Maria Lewis: on Tommi Grayson and Who’s Afraid?

Who's Afraid? by Maria Lewis

Allow me to introduce you to Tommi Grayson: art curator and new werewolf.

The cover attracted me to Who’s Afraid immediately. Tommi isn’t showing her face, but she’s fully clothed, which in the urban fantasy genre I feel is a bit of an anomaly. Her hair is blue, her gloved hands on her hips, as if she’s facing someone down unafraid. Daring them to call her afraid. Throw in an Australian author and the urban fantasy genre, and I was hooked.

Judging a book by its cover

Released last week, the book has been getting rave reviews, not the least of which is my own! The first book, author Maria Lewis says, is a character study about Tommi as she discovers the new world she’s been thrust into.

“It’s a super-personal story,” Maria explains in our phone interview, late last month. “Readers are obviously exposed to the supernatural world, but it’s definitely Tommi’s story. It’s the story of one girl against herself, and that’s essentially what she’s fighting. It’s not the grand stakes of a superhero story, it’s a personal story.”

Maria’s love for Tommi is clear as is her love for the urban fantasy genre. She’s been reading it for about 16 years, so you can be certain Maria knows the genre and more importantly, the conventions that have been around for far too long. Like the scantily clad women on covers, with back-bending poses.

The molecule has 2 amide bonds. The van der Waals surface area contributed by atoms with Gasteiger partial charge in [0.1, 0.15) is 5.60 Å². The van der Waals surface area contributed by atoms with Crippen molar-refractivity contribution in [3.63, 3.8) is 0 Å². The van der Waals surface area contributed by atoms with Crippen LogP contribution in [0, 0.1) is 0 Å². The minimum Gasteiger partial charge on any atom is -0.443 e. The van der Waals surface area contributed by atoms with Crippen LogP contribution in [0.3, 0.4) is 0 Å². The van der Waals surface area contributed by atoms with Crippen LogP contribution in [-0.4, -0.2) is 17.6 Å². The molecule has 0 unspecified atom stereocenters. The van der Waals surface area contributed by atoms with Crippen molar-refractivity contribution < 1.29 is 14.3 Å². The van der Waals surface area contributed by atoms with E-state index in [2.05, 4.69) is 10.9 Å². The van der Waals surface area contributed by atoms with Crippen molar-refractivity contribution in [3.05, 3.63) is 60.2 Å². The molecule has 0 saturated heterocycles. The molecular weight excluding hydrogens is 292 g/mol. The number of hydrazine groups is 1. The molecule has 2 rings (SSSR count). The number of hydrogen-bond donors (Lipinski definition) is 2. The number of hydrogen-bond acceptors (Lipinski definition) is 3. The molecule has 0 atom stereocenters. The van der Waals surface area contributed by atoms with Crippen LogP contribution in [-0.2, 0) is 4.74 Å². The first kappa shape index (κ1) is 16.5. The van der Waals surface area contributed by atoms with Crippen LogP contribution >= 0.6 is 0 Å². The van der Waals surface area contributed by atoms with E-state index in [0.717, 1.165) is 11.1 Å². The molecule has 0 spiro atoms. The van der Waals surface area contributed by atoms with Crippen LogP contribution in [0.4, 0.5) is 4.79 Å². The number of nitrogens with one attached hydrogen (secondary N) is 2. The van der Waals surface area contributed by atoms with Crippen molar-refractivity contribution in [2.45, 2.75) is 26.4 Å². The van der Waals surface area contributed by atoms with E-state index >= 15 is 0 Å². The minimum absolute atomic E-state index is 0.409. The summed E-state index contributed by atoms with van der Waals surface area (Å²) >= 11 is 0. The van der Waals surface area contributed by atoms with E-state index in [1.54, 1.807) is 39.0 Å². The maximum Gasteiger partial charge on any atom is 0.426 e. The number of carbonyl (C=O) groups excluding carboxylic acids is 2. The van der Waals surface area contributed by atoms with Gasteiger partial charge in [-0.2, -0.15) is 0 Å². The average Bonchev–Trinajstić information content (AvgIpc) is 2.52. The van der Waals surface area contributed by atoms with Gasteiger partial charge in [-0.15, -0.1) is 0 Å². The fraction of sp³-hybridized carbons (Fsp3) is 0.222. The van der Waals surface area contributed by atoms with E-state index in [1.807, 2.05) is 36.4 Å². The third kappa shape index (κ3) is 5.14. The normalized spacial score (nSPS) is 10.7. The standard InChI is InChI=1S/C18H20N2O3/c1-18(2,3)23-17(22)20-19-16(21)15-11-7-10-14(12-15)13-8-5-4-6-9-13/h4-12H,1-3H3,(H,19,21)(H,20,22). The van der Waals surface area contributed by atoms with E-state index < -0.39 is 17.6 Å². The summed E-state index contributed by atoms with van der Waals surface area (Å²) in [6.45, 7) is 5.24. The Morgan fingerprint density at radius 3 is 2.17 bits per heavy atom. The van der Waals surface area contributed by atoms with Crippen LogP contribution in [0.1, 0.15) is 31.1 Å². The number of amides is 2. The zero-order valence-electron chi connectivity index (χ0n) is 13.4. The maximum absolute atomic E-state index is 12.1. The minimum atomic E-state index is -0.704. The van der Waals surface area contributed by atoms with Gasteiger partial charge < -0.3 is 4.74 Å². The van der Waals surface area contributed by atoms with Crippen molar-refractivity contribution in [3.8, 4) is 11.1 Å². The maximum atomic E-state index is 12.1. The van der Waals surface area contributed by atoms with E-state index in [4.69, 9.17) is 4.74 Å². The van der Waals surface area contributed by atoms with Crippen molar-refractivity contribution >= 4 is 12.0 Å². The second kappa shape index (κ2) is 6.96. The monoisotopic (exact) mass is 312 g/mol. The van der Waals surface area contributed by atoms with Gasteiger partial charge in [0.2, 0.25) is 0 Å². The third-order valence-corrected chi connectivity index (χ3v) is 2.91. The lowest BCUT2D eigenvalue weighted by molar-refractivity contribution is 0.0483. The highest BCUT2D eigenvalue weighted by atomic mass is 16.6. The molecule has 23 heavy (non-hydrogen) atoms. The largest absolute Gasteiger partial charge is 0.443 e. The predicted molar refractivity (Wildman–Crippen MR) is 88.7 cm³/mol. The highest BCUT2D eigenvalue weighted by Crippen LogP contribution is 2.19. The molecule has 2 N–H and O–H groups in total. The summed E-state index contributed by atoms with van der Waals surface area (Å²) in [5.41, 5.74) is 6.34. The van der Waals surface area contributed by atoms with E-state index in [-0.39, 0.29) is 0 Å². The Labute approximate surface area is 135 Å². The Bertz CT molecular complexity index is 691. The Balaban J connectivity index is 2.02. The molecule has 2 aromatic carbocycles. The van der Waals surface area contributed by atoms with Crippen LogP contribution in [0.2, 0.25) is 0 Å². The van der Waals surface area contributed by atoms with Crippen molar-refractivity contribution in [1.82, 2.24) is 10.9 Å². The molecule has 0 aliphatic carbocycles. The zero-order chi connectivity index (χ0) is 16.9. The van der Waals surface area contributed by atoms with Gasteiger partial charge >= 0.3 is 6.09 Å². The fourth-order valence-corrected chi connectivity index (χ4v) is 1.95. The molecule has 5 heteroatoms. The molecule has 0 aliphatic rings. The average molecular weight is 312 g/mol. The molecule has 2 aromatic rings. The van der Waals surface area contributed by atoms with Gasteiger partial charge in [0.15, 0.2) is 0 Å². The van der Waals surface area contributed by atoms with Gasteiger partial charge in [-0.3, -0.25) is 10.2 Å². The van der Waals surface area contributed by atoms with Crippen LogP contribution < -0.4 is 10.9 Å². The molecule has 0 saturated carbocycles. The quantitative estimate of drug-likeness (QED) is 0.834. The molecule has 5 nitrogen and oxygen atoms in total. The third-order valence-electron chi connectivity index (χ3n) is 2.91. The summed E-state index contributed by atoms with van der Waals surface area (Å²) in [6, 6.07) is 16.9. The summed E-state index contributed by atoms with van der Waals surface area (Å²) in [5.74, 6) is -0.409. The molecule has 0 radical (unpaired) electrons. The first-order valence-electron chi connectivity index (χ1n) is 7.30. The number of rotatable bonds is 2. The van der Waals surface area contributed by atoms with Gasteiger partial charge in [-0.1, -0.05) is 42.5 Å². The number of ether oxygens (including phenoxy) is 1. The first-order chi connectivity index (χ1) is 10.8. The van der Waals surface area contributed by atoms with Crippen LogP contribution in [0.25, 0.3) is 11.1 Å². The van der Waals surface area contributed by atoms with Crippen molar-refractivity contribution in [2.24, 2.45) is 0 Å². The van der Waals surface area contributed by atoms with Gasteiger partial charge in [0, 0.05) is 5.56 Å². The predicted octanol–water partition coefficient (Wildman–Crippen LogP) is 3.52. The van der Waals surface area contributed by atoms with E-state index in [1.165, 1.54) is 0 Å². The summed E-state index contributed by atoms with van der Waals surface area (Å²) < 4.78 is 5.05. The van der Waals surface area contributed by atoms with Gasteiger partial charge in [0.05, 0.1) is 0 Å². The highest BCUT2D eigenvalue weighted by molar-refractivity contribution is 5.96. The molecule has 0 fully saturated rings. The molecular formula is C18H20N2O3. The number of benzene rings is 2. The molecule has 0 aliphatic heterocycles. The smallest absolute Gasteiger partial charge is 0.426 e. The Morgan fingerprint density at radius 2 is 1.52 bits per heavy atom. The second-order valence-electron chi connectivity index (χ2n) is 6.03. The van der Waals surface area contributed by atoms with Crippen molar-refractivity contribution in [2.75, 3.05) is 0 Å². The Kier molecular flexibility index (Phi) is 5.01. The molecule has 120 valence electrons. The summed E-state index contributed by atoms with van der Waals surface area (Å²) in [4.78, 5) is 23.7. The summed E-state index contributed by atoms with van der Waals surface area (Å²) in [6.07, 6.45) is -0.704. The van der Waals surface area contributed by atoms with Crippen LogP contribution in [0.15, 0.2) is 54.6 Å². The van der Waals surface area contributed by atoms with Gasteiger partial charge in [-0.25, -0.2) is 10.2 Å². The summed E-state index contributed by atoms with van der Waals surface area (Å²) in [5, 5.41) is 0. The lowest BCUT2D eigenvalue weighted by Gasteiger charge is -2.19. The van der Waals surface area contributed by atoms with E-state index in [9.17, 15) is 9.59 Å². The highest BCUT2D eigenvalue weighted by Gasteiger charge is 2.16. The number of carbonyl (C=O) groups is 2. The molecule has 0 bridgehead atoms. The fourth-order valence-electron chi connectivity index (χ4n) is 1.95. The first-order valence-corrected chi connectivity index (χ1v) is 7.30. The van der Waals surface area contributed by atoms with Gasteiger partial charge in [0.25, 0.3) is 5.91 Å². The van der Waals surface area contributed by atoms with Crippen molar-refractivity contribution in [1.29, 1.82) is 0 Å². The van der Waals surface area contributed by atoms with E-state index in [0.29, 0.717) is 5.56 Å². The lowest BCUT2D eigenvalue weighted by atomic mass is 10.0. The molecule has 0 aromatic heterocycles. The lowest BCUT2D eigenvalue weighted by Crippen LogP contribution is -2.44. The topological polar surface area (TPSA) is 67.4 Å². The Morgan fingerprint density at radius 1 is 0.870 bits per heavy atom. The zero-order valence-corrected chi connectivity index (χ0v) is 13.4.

“I love the cover,” she says. “It’s more than I could have ever hoped for, and I was nervous about it because I’m a debut author. I don’t really have a lot of say about anything, but I sent through a list of the things I loved, and thought were clever, and I pleaded with them not to make her a skinny white girl dressed in leather.”

You know she’s not wrong, you just have to look at the urban fantasy section in a bookstore for evidence of that. But, Maria’s publisher, Little Brown, listened, and produced a cover she clearly loves.

When authors like Rick Riordan celebrate the covers of their books not being white-washed anymore and actually reflecting their work accurately, you realise that the right cover is everything.

“It is sad that we get so excited that the character that we’ve written is on the cover, but you know it’s definitely important. When I was shopping Who’s Afraid around originally, there was a publisher who asked me to change Tommi to be 16 years old and white. And that was baffling and crazy to me because they were asking me to make it YA essentially.”

Who is Tommi Grayson?

Tommi is in fact 22 and bi-racial, and Who’s Afraid contains a wealth of themes that would not be appropriate for a YA audience. For all the talk about diversity in Australian publishing, it seems the industry still has far to go. She never got an answer as to why the Australian publisher wanted that change.

“It’s funny that I got that feedback from within Australia,” she continues. “But internationally, where my deal is and where the book really started to gain traction, there was never any of that. Nobody asked me to change anything about her race or age, or anything like that. It was like Little Brown got it and they really understood it.”